The president has come out in favor of gay marriage. What should we say about that?
Others have offered helpful insight about how to think about homosexuality, how it fits into the larger scope of the church’s views and practices about sex, the Bible’s teaching about homosexuality, and how the church should respond. Still others have told us their stories about coming out from homosexuality.
But even when we form deep convictions about the topic (no simple task) and understand the theological implications about it (an even bigger task), we’re still left with the question, “What do we say when someone asks us our opinion about gay marriage?” Planning ahead about what we might say or not say would be worth the mental energy.
Here are some suggestions:
First, we should make initial statements (or questions) that are short and inviting. They could spark curiosity more than an argument:
“I think there’s a lot more to it than just what our president has said.”
“I’d be glad to tell you what I think. But can we try to get past simplistic clichés?”
“Do you want a bumper sticker answer or one that’s as complicated as the topic?”
“I think homosexuality is a complex issue. I personally think homosexual behavior has a lot more problems to it than most people think.”
“I don’t think being gay is all that gay.”
“I wonder if homosexuality isn’t as benign as we’ve been told it is.”
Second, we need to be prepared to “level the playing field.” Some people have pre-judged us as homophobic bigots if we hold any view different from the “Gay’s OK” mantra. Before we get to the substance of the topic, we need to change the tone of the discussion. Otherwise, we’re wasting our time and emotional energy:
“Well…are you willing to be as open minded about this as you want me to be?”
“Tolerance works both ways. You might think I’m homophobic and I might think you’re Christophobic. It sounds like we both have a challenge before us. I’m willing to dig in if you are.”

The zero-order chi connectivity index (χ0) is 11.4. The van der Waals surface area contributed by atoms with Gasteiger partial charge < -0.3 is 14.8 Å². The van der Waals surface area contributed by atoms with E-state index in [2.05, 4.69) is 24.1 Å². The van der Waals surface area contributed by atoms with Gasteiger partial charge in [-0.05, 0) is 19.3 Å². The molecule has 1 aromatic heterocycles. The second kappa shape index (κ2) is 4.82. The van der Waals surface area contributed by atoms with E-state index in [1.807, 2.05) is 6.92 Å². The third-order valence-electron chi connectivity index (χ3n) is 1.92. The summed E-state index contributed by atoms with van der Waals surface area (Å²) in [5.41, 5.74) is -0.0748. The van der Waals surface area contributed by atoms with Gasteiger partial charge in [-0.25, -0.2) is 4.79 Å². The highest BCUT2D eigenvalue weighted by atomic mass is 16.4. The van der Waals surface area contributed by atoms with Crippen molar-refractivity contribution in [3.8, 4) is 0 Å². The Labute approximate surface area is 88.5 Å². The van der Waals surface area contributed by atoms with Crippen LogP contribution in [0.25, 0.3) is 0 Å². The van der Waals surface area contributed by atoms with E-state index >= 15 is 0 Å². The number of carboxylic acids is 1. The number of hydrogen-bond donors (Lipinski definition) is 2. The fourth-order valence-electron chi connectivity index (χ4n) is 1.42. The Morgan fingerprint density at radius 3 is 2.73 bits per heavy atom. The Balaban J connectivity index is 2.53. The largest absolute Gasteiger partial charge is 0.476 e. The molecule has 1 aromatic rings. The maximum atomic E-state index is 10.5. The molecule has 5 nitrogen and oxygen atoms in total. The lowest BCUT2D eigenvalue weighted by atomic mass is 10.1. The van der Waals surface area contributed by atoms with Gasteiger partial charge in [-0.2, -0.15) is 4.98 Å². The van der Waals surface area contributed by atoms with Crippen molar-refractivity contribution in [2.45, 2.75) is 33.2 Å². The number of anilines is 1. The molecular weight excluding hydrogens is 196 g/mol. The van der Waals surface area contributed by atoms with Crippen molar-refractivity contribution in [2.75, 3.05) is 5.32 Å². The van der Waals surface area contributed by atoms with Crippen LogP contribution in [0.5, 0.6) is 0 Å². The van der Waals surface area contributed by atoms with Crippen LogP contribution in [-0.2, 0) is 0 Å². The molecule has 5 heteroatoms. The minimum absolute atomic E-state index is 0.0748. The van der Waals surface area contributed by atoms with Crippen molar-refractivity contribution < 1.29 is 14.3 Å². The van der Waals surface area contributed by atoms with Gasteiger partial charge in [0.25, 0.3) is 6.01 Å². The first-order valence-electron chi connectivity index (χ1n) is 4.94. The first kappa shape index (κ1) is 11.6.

“Have you ever heard about people who say they used to be gay but now they’re straight? You really need to hear their stories before you decide what you think about this issue.”
“I’m sure you’ve read and heard lots of things about how natural it is to be gay. Would you be willing to hear another point of view? Are you willing to read some things some people have written about why they left the gay life?”
“I really care about gay people. I care about them so much that I want them to get past simplistic explanations about their desires.”
Third, we need to connect the conversation to the larger topic of sexuality in general.
“I think our society is so messed up now regarding sex that it’s difficult to just talk about gay marriage. Can we have that larger discussion?”
“Do you think there are any sexual behaviors that are unhealthy? Are there any limits about what is right and wrong when it comes to sex? You don’t think it’s OK for an adult to have sex with a child, do you? So, how do we decide what’s out of bounds? Is there some kind of objective standard?”
“It’s hard to speak about sex in our world today because it seems that anything goes. But I think sex is so powerful and so precious that it’s not something that should be done without some limits.”
“I think too highly of sex to just treat it as casually as most TV shows or movies do.”
Finally, we need to ask our pastors for help with this issue. If ever there was a time for sermons to address the topic of homosexuality, that time is now. Silence, in this case, is not golden. We need to have at our fingertips what the Bible says about homosexuality just as readily as why we believe the resurrection. We need training from our pastors about how the Old Testament laws about diet, slavery, or the need to stone people who commit adultery are different than the laws about homosexuality.
Now, more than ever, we need to be prepared for persecution. No matter what we say or how we say it, we may still get treated with hatred, scorn, and anger. Jesus told us that would happen. Many times during the history of the church, Christians have been at odds with their culture when it comes to moral issues. Whether it was in choosing not to kill female infants or not to perform abortions or having the audacity to say that adultery is wrong (remember John the Baptist!), choosing to follow Christ instead of the majority may get our heads chopped off…and “gain a better resurrection” (see Hebrews 11:35).